16 August 2013, Car bomb, 16 killed
Slim and strong, she walks with an exaggerated caution as if trying not to sound a creaking floor. She has lived alone for many years, separate from a husband who she has lost track of, a shiftless father, a selfish man, drifting finally far enough away to be discounted. When her children were young she carried them close to her in mitigation for her own insecurity, caused by the frailty of her marriage. But once the husband’s absence was a certainty she grew in confidence and switched tack, taught her children implacable independence, nurtured in them the ability to nurture themselves.
She has one lingering fear, breast cancer, examining her small breasts nightly, searching for the small, hard mark of betrayal.
A pale young man, lacking the confidence to be ambitious but with the imagination to invent dreams of his success. He has worked hard and carefully, has gained some ground. Internally his dreams of success bubble and grow, move like lava. Externally a solid wall of quiet revolved slowly around him, shielding his dreams from the cooling air of reality.
Her clothes are too large, comfy, her small body nests within the disparate selection of gathered items. Patterns never meant to be formally introduced jumble uneasily in each other’s company.
I am old, she thinks, with a sense of wonder rather than regret. All of her life her thoughts have been dusted with this wonder at being here at all, head in space, feet on the ground.
He loves a girl, she loves him in return. He wants to marry her, to carry her across rivers and build walls to protect her. He wants the world to end if he can’t share it with her. And though she feels the same (she wants to build protecting walls around him, protect him from wolves) he can’t cross the turbulent river of his own doubt and ask her.
He is young, nineteen years old. In the dark of evening he sits on a wall in front of his house, a pale spill of light borrowed from a window, falls weakly on his back. He looks down at his night-shadow, tries to coach himself in the courage he needs to ask for her hand.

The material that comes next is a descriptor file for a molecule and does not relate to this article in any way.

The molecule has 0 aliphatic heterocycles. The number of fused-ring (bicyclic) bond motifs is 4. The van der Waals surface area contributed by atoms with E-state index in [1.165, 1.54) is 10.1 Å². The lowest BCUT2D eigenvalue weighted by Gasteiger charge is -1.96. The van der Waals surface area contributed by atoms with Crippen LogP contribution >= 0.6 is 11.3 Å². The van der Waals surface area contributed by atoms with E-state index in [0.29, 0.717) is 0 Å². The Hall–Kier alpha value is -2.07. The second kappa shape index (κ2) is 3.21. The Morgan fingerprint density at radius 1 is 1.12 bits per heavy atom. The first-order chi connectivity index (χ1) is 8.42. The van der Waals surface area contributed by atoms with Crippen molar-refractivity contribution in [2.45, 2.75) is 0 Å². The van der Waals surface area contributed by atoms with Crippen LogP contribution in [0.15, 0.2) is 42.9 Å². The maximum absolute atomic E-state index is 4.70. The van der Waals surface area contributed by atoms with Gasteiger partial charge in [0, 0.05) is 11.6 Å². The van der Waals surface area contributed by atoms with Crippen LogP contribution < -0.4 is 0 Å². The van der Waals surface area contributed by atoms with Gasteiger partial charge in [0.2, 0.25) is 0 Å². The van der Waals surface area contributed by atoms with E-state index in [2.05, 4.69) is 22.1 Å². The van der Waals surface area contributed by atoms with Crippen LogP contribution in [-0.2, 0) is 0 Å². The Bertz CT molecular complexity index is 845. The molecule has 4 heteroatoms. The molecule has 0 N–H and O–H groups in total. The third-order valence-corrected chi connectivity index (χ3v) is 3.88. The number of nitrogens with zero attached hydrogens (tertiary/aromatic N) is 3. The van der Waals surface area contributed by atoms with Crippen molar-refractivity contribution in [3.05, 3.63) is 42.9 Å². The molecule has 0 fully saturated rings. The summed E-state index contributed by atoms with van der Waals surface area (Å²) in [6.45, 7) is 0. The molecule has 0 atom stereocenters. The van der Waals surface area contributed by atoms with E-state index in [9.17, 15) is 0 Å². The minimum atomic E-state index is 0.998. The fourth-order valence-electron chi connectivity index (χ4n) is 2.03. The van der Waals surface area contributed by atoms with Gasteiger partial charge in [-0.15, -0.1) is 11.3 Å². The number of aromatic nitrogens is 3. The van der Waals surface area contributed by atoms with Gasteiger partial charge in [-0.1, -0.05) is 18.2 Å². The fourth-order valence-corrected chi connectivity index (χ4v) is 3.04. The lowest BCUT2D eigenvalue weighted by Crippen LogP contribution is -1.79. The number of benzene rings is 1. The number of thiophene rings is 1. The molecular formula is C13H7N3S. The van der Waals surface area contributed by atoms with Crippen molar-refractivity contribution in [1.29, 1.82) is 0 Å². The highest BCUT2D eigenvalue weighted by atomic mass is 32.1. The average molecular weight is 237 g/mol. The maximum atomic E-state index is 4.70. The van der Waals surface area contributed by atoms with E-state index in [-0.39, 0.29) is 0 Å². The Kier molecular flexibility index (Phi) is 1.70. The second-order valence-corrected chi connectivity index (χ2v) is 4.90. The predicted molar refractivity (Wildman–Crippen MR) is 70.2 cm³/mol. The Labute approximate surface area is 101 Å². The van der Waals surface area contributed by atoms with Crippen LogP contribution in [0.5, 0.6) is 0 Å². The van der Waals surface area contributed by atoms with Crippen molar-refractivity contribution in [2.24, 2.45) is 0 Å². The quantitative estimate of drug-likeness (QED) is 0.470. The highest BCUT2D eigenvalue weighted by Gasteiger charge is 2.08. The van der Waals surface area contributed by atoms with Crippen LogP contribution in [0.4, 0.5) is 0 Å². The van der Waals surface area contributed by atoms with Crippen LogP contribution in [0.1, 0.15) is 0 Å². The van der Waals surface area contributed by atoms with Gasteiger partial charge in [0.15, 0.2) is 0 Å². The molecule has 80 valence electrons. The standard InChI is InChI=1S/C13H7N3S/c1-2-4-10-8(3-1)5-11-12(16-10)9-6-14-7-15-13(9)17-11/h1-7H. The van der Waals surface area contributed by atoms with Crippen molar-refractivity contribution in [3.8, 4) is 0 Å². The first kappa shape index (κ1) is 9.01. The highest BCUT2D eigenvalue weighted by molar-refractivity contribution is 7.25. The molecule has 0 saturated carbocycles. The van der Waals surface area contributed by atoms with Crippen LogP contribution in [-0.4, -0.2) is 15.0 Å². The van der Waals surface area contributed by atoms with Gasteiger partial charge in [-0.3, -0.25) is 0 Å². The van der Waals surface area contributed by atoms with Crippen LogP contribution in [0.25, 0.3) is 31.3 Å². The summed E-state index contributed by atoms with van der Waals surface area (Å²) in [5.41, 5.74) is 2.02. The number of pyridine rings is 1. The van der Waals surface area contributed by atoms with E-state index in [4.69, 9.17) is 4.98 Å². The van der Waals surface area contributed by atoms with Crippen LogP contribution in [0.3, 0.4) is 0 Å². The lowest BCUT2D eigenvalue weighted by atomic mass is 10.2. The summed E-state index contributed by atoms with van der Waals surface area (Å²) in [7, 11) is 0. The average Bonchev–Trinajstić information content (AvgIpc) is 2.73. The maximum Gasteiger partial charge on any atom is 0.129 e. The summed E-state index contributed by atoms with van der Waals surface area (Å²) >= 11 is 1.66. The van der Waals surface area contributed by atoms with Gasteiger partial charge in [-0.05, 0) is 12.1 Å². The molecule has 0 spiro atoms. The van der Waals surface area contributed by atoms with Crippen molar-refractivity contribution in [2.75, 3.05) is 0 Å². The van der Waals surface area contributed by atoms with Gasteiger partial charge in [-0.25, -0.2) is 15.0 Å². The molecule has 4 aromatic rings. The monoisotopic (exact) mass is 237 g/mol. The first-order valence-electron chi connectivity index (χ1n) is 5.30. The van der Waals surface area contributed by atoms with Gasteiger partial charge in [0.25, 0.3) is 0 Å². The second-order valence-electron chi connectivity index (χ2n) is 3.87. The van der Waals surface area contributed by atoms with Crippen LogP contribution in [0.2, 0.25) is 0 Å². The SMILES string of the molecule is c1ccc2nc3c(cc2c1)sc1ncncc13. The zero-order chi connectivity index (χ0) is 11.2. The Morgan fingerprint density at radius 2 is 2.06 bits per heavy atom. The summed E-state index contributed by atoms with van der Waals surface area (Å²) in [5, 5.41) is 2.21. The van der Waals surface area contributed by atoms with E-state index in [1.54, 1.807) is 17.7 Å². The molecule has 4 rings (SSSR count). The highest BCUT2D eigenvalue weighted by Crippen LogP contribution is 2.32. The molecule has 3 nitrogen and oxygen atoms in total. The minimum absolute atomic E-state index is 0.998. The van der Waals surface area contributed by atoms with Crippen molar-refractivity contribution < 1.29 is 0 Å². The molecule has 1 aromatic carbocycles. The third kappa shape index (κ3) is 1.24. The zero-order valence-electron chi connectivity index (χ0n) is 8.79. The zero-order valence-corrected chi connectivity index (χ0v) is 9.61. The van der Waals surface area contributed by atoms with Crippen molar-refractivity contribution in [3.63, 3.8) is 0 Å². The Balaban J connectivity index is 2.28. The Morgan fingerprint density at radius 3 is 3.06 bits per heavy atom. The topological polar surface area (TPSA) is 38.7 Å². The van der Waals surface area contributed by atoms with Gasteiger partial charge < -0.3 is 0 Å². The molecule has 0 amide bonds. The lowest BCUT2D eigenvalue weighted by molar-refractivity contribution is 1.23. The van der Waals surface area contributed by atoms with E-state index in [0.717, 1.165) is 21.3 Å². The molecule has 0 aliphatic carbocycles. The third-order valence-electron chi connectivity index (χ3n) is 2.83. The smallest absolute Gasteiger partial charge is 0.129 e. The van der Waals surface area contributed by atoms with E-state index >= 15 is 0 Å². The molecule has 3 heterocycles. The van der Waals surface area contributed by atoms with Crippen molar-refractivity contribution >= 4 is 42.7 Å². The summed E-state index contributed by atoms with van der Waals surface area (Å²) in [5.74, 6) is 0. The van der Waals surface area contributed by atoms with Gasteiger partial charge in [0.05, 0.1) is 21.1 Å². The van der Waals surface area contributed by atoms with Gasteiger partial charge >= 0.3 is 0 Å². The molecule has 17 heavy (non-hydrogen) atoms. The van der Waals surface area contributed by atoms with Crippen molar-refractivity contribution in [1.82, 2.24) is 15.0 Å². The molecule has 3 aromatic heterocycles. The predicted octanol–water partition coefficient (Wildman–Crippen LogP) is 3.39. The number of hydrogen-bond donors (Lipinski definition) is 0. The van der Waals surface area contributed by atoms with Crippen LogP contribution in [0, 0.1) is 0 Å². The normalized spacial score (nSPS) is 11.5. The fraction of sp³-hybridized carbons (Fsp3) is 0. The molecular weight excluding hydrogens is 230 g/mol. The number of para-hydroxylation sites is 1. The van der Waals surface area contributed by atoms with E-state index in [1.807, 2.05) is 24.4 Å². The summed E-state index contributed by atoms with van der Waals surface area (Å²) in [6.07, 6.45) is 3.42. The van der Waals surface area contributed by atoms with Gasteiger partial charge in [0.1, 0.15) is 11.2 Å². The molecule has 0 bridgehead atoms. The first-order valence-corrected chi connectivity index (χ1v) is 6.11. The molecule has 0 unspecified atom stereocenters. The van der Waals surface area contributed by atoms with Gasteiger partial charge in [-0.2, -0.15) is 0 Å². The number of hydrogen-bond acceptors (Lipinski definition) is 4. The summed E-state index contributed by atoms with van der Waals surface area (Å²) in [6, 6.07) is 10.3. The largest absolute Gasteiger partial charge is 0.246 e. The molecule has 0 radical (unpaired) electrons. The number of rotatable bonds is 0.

In the evening when the sunlight scoops long shadows he steps out of his neat house, picks up a large galvanized watering can and tends to his plants – all exaggerated, elaborate flowers of highly bred cultivars. He talks to his wife through the door as she either prepares or clears a meal, or sits at the kitchen table with lists and bills. He tells her how the plants are doing in some laborious detail; she appears bored or indifferent but cherishes this time, and the knowledge that he wants her to be part of the things he loves.
Nobly kneed, skinny legged, when not racing his posture is tensed as though for entering cold sea, fingers star-fished at his side, the two small knots of his shoulders raised. A slight boy constantly agitated by anticipation and excitement. He exhausts himself and his mother every day. Every night he sleepwalks to the verge of her bed and they lie side by side in deep slumber until he wakes them with the dawn, a sudden burst of energy at odds with the slowly waking day.
She walks with a stick, one heavy leg full, swollen with ancient disease. When she stops to rest or chat she leans, one hand on the stick, the fingers of her other hand resting lightly on top as if to steady the load.
On her grandchildren’s visits, they squeeze oranges for juice, then gleefully spin the empty peel bowls on the table top. The game is that if one falls to the floor she makes a stagy labour of trying and failing to pick it up, with much huffing and blowing until the grandchildren pretend to notice her difficulty and dive down ‘just in time’ to be the one to save her efforts.
She drives a car that is as untidy on the inside as it is battered on the outside. She carries a bag that even she regrets having to search too deeply. She is busy, devoted, capable and harried, retreating from a hectic life to bed linen of the highest quality and obsessive care; dense cotton, a pristine, ironed surface, soft and smooth as a petal.
His world is too small, his resources too meagre, his courage low and pragmatism high. His female self exists only in his imagination and in the lingering touch of his hand passing over certain fabrics.